Increased engagement and reach for announcements and campaigns – As you build a reputation for being helpful and social, announcements and timely information will see an increase in the amount of engagement, interest and shares. It’s like if a friend tells you something they think you should know after a history of helping, listening and sharing with you. In that environment, customers are more apt to engage and further promote announcements due to the established back-and-forth relationship. Your not the narcissist that just keeps talking about yourself, your the trusted friend that just helped move your couch and now has something they think you’ll find interesting.
Improved and humanized brand reputation – People build connections with people – not logos, not websites – but other human beings. Social provides an opportunity to speak plainly and approach-ably, so the public feels they are being heard and engaging with another person, rather than simply receiving “corporate-speak” style messaging. Language like that only puts up a barrier between the organization and its audience, making it harder to be relatable and accessible.
Source of truth – Traditionally, organizations use media channels (earned media) and marketing/advertising (paid media) to share its information, or treats social media as if it were like these channels. With a long-term strategy, social media customer care (owned media) can establish itself as a direct source of information for the public, without involving a 3rd party. Through consistent social interaction, answering questions and being helpful, the organization can set itself as the place to go to rather than from a competitor. This is especially helpful during emergency communications or if there’s misinformation being circulated.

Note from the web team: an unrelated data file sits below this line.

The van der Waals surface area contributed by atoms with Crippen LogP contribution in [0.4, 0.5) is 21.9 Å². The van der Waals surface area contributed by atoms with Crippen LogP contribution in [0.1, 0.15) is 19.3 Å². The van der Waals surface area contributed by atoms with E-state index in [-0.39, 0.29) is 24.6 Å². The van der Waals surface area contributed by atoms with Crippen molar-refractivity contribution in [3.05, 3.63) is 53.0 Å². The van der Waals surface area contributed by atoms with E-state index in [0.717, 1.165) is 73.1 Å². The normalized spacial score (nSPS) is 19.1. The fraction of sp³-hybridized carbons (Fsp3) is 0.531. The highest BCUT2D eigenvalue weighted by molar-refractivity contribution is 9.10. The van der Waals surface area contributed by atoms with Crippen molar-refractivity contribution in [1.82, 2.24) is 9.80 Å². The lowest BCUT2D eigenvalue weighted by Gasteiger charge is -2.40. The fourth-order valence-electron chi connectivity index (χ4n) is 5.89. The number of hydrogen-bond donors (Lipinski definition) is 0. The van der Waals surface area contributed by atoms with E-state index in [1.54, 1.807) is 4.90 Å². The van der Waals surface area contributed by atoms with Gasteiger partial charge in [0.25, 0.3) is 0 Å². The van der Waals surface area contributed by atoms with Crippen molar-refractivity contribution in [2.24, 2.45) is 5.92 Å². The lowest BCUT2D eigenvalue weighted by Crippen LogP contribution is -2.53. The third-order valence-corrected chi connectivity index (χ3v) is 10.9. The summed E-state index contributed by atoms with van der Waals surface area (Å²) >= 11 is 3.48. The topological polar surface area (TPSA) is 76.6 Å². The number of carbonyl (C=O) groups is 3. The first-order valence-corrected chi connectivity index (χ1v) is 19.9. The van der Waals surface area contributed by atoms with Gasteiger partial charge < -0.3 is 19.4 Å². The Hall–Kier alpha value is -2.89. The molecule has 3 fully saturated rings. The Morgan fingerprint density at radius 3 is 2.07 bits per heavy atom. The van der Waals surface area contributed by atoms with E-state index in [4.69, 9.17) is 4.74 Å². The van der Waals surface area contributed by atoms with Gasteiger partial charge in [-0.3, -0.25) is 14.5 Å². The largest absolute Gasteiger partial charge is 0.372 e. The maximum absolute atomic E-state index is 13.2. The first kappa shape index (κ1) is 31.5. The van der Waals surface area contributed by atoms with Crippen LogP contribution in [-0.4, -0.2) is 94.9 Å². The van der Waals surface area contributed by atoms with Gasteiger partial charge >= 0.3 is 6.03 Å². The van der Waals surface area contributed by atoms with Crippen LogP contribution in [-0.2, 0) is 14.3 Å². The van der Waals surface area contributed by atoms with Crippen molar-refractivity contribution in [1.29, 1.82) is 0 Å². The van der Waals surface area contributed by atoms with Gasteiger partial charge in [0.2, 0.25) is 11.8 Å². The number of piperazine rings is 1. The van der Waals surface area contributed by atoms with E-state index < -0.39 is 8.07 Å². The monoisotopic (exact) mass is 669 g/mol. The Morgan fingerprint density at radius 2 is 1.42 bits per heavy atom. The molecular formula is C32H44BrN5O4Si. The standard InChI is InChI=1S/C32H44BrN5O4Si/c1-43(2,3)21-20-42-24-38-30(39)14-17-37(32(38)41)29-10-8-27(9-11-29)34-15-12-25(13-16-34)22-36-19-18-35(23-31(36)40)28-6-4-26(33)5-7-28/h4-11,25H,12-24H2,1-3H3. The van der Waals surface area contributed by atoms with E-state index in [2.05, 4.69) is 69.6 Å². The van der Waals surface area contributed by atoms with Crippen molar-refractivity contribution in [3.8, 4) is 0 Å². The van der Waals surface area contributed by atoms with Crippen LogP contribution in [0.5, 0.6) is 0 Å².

Learn or correct issues that need to be addressed – Bad news: putting yourself out into the social space does invite customer feedback that can be critical of your work. The good news: this is unbelievably valuable information and should be embraced. People only provide feedback because they care, so you have an opportunity to either learn about an issue you may not have been aware of or correct misinformation that is being shared by your audience. If you notice a continual trend around a specific topic, update your website or create content that addresses the concern.
Knowledge transfer – one of the surprising benefits of customer-centric content and social media is the education it can provide to new employees. Sure, a great onboarding program can get them up to speed in many ways, but see how the organization runs operationally, answering questions and explaining its work in conversational language can really help internal and cultural understanding.
What has been a positive benefit in your experience with a long-term social customer care strategy? We’d love to hear your thoughts in the comments.